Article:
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I was wondering if you could set a DNS (A type) that points a top-level domain to an IP address (e.g. https://com points to an 8.8.8.8). Is this possible?

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Yes and no.

In the structure of the DNS hierachy there is nothing preventing this behaviour - however in order to do it you need control over the tld.

You can do this in a hosts file if you run your own dns, but you cant do it globally for .com as you dont own it. If you have a lot of money you could get a vanity tld and do this for that tld.

Thinking of this there is one common place this fairly universally happens - but not through DNS - "localhost" is typically bound to 127.0.0.1 using a hosts file.

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    Owning a top level domain does cost "a lot of money." To put a number on it, it would be north of $100,000 (USD) just for the application fee. Plus you have to meet a whole host of ICANN requirements. See Can I create a top level TLD? (.michael for instance) on ServerFault. – Stephen Ostermiller Mar 25 at 19:18
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    Even if you did own a TLD, there might be ICANN rules against resolving the top level domain to an IP address. I'm not aware of any top level domain (including the vanity ones) that resolves to an IP address currently. I'd think that if it were allowed, some TLD would be doing it. – Stephen Ostermiller Mar 25 at 19:19
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    @StephenOstermiller "there might be ICANN rules against resolving the top level domain to an IP address" There is indeed, right into the agreement between ICANN and registries. Of course that doesn't apply to ccTLDs, with a dozen of them doing it... – Patrick Mevzek Mar 25 at 20:57
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It is possible (if you control the TLD obviously), and it exists, but only in non ICANN controlled TLDs, which are gTLDs.

For gTLDs, ICANN - to block any new instance of the past SiteFinder issue - disallows records that are basically not NS, and A/AAAA only for glues needed, and related maintenance ones (DNSSEC). In theory that would even prohibit generic TXT records.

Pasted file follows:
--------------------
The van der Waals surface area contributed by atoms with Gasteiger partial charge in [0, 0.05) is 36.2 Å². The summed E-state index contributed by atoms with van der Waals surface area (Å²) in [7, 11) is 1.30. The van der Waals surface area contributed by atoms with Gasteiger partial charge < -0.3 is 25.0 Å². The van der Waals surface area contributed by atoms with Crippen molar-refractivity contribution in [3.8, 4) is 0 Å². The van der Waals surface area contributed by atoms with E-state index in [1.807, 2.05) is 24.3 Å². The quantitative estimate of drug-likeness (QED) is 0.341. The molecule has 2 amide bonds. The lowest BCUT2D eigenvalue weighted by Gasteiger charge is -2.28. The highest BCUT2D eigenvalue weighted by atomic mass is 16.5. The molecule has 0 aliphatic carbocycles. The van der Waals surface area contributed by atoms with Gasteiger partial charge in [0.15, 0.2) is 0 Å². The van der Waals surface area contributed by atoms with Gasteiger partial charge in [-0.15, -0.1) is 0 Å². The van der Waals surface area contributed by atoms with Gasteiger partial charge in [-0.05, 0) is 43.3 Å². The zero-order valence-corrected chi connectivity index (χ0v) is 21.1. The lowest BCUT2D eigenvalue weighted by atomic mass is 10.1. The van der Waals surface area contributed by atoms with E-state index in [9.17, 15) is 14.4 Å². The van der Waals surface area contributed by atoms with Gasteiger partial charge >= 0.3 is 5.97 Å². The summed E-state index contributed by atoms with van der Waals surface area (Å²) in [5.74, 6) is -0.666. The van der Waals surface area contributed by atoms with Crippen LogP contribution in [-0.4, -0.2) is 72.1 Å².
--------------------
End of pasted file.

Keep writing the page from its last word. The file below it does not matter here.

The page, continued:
In ccTLDs, everything is possible, because technically an A record at apex is nothing special. I touched it already at my own answer at https://stackoverflow.com/a/49022087/6368697 but in short:

  • it exists, https://dk/ being a widely known example that does not seem to work anymore right now, but you can try https://ai/ for example because dig ai. A +short returns 209.59.119.34
  • Wikipedia has a list of other examples (I need to find it again)
  • See RFC 7085 "Top-Level Domains That Are Already Dotless" (December 2013) for a listing of all "dotless" cases (at that time), such as .DK, but they were 15 more. And even more if you count replies for MX DNS type.
  • SAC-053 from ICANN gives the reasoning against "dotless" domains (explaining they may fail to work because of broken applications/configurations basically)
  • ICANN contracts with registry at https://newgtlds.icann.org/sites/default/files/agreements/agreement-approved-31jul17-en.html#exhibitA.1 specifically list which records and content can appear at apex; note how A and AAAA are missing from the list except indirectly with the mention of "glues"
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    https://dk/ doesn't work for me. dig dk. doesn't give an A record with an IP address for me. – Stephen Ostermiller Mar 26 at 8:26
  • When I entered https://dk/ it didn't resolve to an IP address. I assume I'm just using the wrong DNS servers for this though. – Tyler Selden Mar 26 at 11:32
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    So they removed that "feature" recently then, let me edit the answer with another example. Do note however that browsers do all kind of funky stuff with names, and some can interpret "short" names as keywords and do a search or like in the past some automatically added .com at the end in some cases. – Patrick Mevzek Mar 26 at 14:58

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